Urgent warning to anyone suffering from depression of the risk of a hidden killer

DEPRESSION can be an early warning sign of a deadly condition – a stroke.

The mental illness has been found to be more common in people who have had a stroke in the years prior.

Depression could be an early warning sign of depression, experts say

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Depression could be an early warning sign of depression, experts sayCredit: Alamy

A stroke, which occurs more frequently over the age of 55, kills 38,000 people annually.

Many of the 62,000 survivors have a range of problems, from reading, swallowing and speaking difficulties to bladder and balance problems.

Depression is a common problem for people who have already had a stroke, as is anxiety.

Depression is thought to affect around five per cent of the UK population, with people of all ages and backgrounds being diagnosed.

But this study suggests it’s not just more common after a stroke.

Study author Maria Blohl, from the University of Munster in Germany, said: “Depression is one of the most pressing problems for people who have had a stroke, and it is so common that it is referred to as post-stroke depression.

“But our study found that not only does depressive symptoms increase significantly after a stroke, but that people had already developed some depressive symptoms before the stroke even happened.”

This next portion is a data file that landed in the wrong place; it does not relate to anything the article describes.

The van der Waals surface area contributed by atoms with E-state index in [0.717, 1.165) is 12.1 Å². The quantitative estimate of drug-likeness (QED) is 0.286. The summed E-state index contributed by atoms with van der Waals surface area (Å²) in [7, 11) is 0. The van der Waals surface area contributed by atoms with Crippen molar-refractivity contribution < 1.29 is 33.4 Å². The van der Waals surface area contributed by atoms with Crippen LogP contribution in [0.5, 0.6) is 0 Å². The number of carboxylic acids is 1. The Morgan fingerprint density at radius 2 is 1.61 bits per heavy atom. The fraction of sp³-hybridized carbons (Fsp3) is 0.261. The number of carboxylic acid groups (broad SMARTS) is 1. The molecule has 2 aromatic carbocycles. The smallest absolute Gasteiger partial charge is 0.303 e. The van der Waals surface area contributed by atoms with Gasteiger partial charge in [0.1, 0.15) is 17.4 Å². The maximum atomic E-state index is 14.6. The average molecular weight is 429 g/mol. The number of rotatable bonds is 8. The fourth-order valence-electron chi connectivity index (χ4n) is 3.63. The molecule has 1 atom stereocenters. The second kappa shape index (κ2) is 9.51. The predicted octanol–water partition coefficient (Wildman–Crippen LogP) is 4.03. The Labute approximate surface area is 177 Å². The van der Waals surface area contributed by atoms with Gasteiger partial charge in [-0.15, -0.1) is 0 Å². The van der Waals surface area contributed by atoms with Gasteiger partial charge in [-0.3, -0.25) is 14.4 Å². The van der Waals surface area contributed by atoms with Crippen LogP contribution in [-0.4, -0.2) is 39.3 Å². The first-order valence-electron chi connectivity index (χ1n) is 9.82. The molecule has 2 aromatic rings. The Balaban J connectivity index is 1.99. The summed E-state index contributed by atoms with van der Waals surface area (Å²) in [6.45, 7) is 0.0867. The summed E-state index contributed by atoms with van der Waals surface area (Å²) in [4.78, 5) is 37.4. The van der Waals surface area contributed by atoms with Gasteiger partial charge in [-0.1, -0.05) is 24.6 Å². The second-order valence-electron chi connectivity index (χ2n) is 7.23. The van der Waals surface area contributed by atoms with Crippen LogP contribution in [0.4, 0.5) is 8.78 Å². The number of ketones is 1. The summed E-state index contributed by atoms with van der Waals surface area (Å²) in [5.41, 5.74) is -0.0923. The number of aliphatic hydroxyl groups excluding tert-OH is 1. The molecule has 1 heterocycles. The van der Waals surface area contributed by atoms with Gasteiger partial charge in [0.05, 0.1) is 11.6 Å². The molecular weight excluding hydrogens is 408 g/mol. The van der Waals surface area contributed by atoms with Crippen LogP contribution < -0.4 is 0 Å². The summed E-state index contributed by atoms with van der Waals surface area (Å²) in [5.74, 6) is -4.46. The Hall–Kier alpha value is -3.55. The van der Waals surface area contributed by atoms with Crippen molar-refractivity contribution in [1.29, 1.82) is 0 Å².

The researchers studied 10,797 adults with an average age of 65 who had not had a stroke.

They were followed for up to 12 years, and during that time 425 people suffered a stroke, which also carries risk factors for high blood pressure, high cholesterol and diabetes.

Every two years, people were asked if they had had symptoms of depression in the past week.

These included depression, loneliness, sadness, feeling like everything was an effort, and restless sleep.

The more symptoms they had, the higher their score.

The study found that those who had had a stroke had similar depression scores as those who had not had a stroke six years previously.

However, about two years before the stroke, dozens of people who had a stroke began to gain weight.

After a stroke, depressive symptoms increased and remained high for a decade after the stroke.

In contrast, the scores of the people who didn’t have a stroke stayed about the same throughout the study.

At the time of the stroke, 34 percent of people met criteria for probable depression, compared to 24 percent of those who hadn’t had a stroke.

The study was match-controlled, meaning people who did and did not have a stroke were paired based on the fact that they shared similar characteristics, to avoid confusion about potential risk factors.

Ms Blohl said: “This suggests that increasing symptoms of pre-stroke depression are mostly subtle changes and may not always be clinically detectable.

“But even a slight increase in depressive symptoms, especially mood and fatigue-related symptoms, can be a signal of an imminent stroke.”

She added: “Whether these pre-stroke changes can be used to predict who will have a stroke is unclear.

“Why exactly depressive symptoms occur before a stroke needs to be investigated in future research.

“The study also underscores why physicians need long-term monitoring for symptoms of depression in people who have had a stroke.”

The results are published in the journal Neurology.

https://www.the-sun.com/health/health-news/5773490/urgent-warning-anyone-suffers-depression-risk-hidden-killer/ Urgent warning to anyone suffering from depression of the risk of a hidden killer

Sarah Y. Kim

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